Surface Studio graphics showdown: NVIDIA GTX 980m vs. NVIDIA GTX 965m

No matter which way you cut it the Surface Studio is an expensive investment. Starting at $3,000, the all-in-one PC with a stunning display is something worth pondering if you're in the market for one.

If you are sold on the Surface Studio, your next decision comes down to the which one to get. While there are three options, two configurations exist for the GPU: NVIDIA GTX 965m or NVIDIA GTX 980M. Today, I'll try to answer the question of which one is right for you by directly comparing the two Studios' performance.

A tale of performance

Dedicated graphics on any PC is always preferred versus the default Intel HD graphics that power most Ultrabooks. The problems with a dedicated GPU are many for manufacturers. There are price considerations, thermal restraints (TPU qualifications), size and overall design limitations.

Full review of the Surface Studio

The issue for the Surface Studio is the display. It's a 28-inch monster with 4500x3000 resolution that is closer to 5K than to 4K. Pushing that many pixels with Intel HD Graphics is possible, but having a more powerful GPU in there to help prevent stutters and improve performance is preferred.

Microsoft uses somewhat odd GPUs for the Surface Studio. In two models, there is the NVIDIA GTX 965m, which is the same GPU found in the Surface Book with Performance Base. However, only in the top-tier, $4,200 version do you get the NVIDIA GTX 980m. Not only is the 980m clocked higher at 1,038 MHz (versus 924 MHz in the 965m) but you get double the video memory at 4GB versus just 2GB in the 965m.

Full review of the Surface Book with Performance Base

The reason these video card choices are "odd" is that they were designed to be mobile GPUs for laptops. Microsoft has good reason for that choice versus larger, more TPU-intensive GPUs such as NVIDIA's new Pascal 10 series. The development period of Surface Studio, which was reportedly three years, did not leave enough time to quickly redesign all of the innards in the all-in-one in just a few months for those new cards. Microsoft painstakingly made the overall hardware design choice of the Studio and kept things conservative for the actual PC part. The display and hinge, however, are where you find all the real magic (and cost).

Surface Studio 980m under heavy load. Temps hit 145°F (63°C), which is hot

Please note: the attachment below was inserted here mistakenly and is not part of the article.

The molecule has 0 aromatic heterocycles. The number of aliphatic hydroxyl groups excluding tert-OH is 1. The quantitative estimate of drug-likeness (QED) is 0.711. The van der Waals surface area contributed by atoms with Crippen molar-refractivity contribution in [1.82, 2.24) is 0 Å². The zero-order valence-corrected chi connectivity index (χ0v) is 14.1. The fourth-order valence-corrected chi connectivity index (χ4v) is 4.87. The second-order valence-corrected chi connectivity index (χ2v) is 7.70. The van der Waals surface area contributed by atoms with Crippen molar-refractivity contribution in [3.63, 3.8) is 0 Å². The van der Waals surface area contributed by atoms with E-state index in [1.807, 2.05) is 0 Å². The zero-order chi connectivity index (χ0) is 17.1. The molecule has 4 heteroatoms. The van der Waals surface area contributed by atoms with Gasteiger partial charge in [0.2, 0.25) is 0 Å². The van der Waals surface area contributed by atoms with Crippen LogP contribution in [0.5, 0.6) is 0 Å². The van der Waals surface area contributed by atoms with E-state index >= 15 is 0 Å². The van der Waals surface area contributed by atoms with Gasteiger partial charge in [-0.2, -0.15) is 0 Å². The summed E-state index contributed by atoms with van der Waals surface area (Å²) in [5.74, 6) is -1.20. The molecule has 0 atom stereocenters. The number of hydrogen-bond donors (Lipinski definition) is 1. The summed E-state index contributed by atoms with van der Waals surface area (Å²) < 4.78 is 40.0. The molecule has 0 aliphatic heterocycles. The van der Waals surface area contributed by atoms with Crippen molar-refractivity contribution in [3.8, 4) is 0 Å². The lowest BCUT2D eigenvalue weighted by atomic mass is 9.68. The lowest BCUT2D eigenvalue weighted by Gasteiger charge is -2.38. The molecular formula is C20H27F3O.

Nonetheless, the GTX 965m and GTX 980m, along with their clock speeds and memory configurations, are not very helpful. Sure, the GTX 980m is better but what is the actual difference between the two GPUs, and does it matter?

Benching Surface Studio GPUs

For my tests, I used two Surface Studios. One is the mid-range model with a Core i7-6820HQ, 16GB of RAM, and a NVIDIA GTX 965m, which retails for $3,499. The second version is the top-tier version with the same Core i7-6820HQ, but 32GB of RAM and the NVIDIA GTX 980m, which sells for $4,199.

When using Geekbench 4.0, which is mostly CPU intensive, the two Studios are virtually identical.

Geekbench 4.0 benchmarks (Higher is better)

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DeviceSingle coreDual core
Surface Studio 980m4,41413,738
Surface Studio 965m4,20013,323
Razer Blade Pro3,66012,325

The 980m gets a slight advantage here, but it's nothing significant. When running Windows Store apps and using CPU-intensive applications, the devices perform the same. Of course, the 980m has an extra 16GB of RAM (for a total of 32GB), which will matter if you use virtual machines or other memory-intensive operations.

Both Studios outperform the coveted Razer Blade Pro in raw CPU power, which demonstrates that the processor used by Microsoft is a decent choice.

When looking at the GPU using Geekbench 4.0 and CUDA scores we can see where the 980m begins to pull away from the 965m. CUDA is an NVIDIA technology found only in its video cards. CUDA-enabled GPUs allow for general-purpose processing, and it is a big deal for video rendering and general PC performance. I'll add the Razer Blade 14, which has a NVIDIA GTX 1060, and the Razer Blade Pro with a GTX 1080 for context.

Geekbench 4.0 CUDA (Higher is better)

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Razer Blade Pro GTX 1080193,311
Razer Blade 14 GTX 1060139,603
Surface Studio GTX 980M85,580
Surface Studio GTX 965M53,685
HP Spectre x360 1528,868

While still behind a gaming laptop, the GTX 980m gets a 46 percent higher Geekbench score than the GTX 965m. We'll see later that this jump is reflected in some real-world gaming benchmarks.

Turning to 3DMark's Time Spy, which relies on DirectX 12 and is ideal for high-end machines, again we can see where the 980m lands compared to the 965m.

3DMark (Time Spy 1.0; Higher is better)

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Razer Blade Pro 10805,591Better than 71 percent of all results
Surface Studio 980M2,862Better than 16 percent of all results
Surface Studio 965M1,531Better than 7 percent of all results
HP Spectre x360 15613Better than one percent of all results

In using the comparison tool for Time Spy, the 980m gets a 99.4 percent boost over the 965m in all tests. In Graphics Test 1, the 980m managed to get 18FPS versus 8.5 FPS with the 965m. For Graphics Test 2, the result was similar with 15FPS versus 8 for the 965m. For those curious, Time Spy is very intensive, and the Razer Blade Pro managed to get 39 FPS and 35 FPS in the same tests.

3DMark: Surface Studio 965m (left) versus Surface Studio 980m (right)